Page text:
Shortly after the polls close November 19th, those who care will know how State Senator Lydia Jackson fared in one of Louisiana’s most interesting legislative re-election bids. If this race for Senate District 39 goes the other way, and former State Senator Greg Tarver takes back this seat he held before Jackson, a lot of politicos around Louisiana will be surprised.
Not surprised will be those who live in and most immediately around this district. This race is a push, in spite of heavy early bets saying Lydia Jackson had nothing to worry about.
It is interesting that no legislative race this summer and fall has attracted any greater attention from insiders and places all around Louisiana. Lydia Jackson is well respected among most politicians and other government officials, and this race matters a great deal to Democrats, especially those in the Legislative Black Caucus, along with a meaningful number of others. Of course, none of that counts in the count – the winner will be picked by a concoction of voters in a district that is a piece of inner city Shreveport and all of North Caddo Parish. These voters personify the political differences in Shreveport / Caddo: urban black and rural white constituents, with the former outnumbering the latter a bit more than 2:1. Though Jackson led the primary by 43% to 42%, the white Republican then in the race, Jim Slagle, got the significant rest. He has since endorsed Tarver.
Owing to her failure to salute and follow orders every time Governor Jindal’s Chief of Staff Timmy Teepell told her to, Ms. Jackson was targeted for defeat by the duo, and their meddling in the race on behalf of Tarver continues. Tarver and many others know, however, that the “help” of Jindal, Inc. has a habit of backfiring: the state’s two most powerful political kingpins – just ask them – also targeted Sen. Sherri Cheek for defeat, and moved political heaven and earth to elect Rep. Jane Smith to the senate seat being vacated by Senator Buddy Shaw. Both attempts failed spectacularly, underscoring yet again how unimpressed the folk in this northwest corner of Louisiana truly are with Baton Rouge political influence.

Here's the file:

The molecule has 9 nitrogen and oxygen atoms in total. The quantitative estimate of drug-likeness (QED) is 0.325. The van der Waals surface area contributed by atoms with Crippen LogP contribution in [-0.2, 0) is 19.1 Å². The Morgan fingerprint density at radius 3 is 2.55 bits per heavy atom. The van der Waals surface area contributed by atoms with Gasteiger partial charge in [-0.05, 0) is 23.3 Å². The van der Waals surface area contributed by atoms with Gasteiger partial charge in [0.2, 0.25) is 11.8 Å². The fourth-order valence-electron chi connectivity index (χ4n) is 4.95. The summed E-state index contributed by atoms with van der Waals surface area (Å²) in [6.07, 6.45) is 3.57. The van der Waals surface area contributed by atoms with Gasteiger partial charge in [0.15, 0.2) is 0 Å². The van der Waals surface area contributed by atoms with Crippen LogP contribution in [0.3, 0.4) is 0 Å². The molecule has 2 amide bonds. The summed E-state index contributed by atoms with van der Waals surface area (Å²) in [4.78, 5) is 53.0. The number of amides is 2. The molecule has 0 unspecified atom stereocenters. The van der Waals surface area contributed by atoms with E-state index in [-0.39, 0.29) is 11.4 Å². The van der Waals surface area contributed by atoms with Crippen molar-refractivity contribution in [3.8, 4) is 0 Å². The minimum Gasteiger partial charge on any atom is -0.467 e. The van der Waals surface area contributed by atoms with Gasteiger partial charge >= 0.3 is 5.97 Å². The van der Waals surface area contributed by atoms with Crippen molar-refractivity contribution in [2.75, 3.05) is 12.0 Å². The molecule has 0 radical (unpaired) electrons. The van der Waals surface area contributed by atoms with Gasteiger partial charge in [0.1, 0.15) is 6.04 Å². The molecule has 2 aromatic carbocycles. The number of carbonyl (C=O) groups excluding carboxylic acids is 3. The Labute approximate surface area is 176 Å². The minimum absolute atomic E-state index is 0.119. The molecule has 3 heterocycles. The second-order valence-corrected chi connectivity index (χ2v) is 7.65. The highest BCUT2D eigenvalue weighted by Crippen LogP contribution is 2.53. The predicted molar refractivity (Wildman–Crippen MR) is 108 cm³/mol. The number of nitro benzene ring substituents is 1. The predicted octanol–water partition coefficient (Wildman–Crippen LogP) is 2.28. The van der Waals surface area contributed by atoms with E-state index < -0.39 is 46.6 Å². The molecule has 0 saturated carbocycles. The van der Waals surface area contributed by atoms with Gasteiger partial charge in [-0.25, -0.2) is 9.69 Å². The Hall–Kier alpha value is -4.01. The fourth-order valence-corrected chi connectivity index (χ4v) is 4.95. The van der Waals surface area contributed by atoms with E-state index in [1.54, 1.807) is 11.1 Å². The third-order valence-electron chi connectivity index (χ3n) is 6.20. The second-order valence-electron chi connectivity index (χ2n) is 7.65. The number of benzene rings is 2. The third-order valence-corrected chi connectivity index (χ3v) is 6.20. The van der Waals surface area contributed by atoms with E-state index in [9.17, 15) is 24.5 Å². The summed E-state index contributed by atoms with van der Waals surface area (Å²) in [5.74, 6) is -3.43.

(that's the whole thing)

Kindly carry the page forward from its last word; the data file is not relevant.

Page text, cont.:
Right now, however, it looks like Jindal and his right/left/middle-hand man Teepell have a chance to chalk one up in their startling and unprecedented push for control of all state government levers. When Jindal recently anointed John Alario as Senate President (awaiting near dead-cinch approval by the Senate), he politically screamed his intention to control the Senate as he does the House of Representatives. So, turning those primary election Jim Slagle white votes into votes for Tarver is a part of that scheme.
This race has the distinct feel of one trending away from Lydia Jackson. A reason, ironically, is the impact of yet another meddler in the race, Shreveport Mayor Cedric Glover. The two are joined at the political hip, and it is not good news for the incumbent that she is taking well-aimed fire from both Jindal/Teepell and the fast-growing anti-Glover crowd. (Baton Rouge area readers may best understand Glover’s impact this way: he, like East Baton Rouge Mayor-President Kip Holden, is in a hubris-induced, and likely politically irreversible decline.)
In a perfect application of the “all politics is local” axiom, political insiders in Shreveport, especially its black movers and shakers, have had more than they can take of Glover, who is a year into his second term. In the view of these players, and more to the point, if Lydia Jackson must be politically sacrificed to cap, then end, Glover’s heyday, so be it. Jackson played directly into those hands when she ceded her election-night television time for her “victory speech” to Glover. His rah-rah was far more than only inappropriate for a major city’s mayor, it was seen by many – myself included – to be embarrassingly over-the-top.
Lydia Jackson and Cedric Glover share an aloofness and air of disinterest with constituent problems which feed political weakness. Greg Tarver, on the other hand, is the political equivalent of a Wal-Mart greeter, known from his prior legislative stint in this seat for his (Edwin) Edwardian era tapping of every slush source then in existence. Regardless, rarely does any insider fail to notice Lydia Jackson’s smarts and diligence when in the trenches in the state legislature.
A final determinant for many is also fuzzy, thanks again to Jackson’s alliance with Glover. We can call this one “ethics,” and many who know Lydia Jackson best testify that this is one of her strengths. The opposite is the case for her challenger, putting it perhaps too politely. To hear the insiders, however, Jackson’s close relationship with Glover carves deeply into this advantage. While no one can honestly claim that ethical conduct has been so much as noted by Tarver during his career, Glover’s record in that regard is also tarnished. Jackson is not Glover, but her unreserved political embrace of him is more than a bit discomfiting.
Political players learn that once elected, too many candidates for whom they have worked quickly set about to “punish their friends and reward their enemies.” When the smoke clears, Senator Jackson will have either overcome or succumbed to that axiom’s close cousin: trying to win while taking fire from both friends and enemies.
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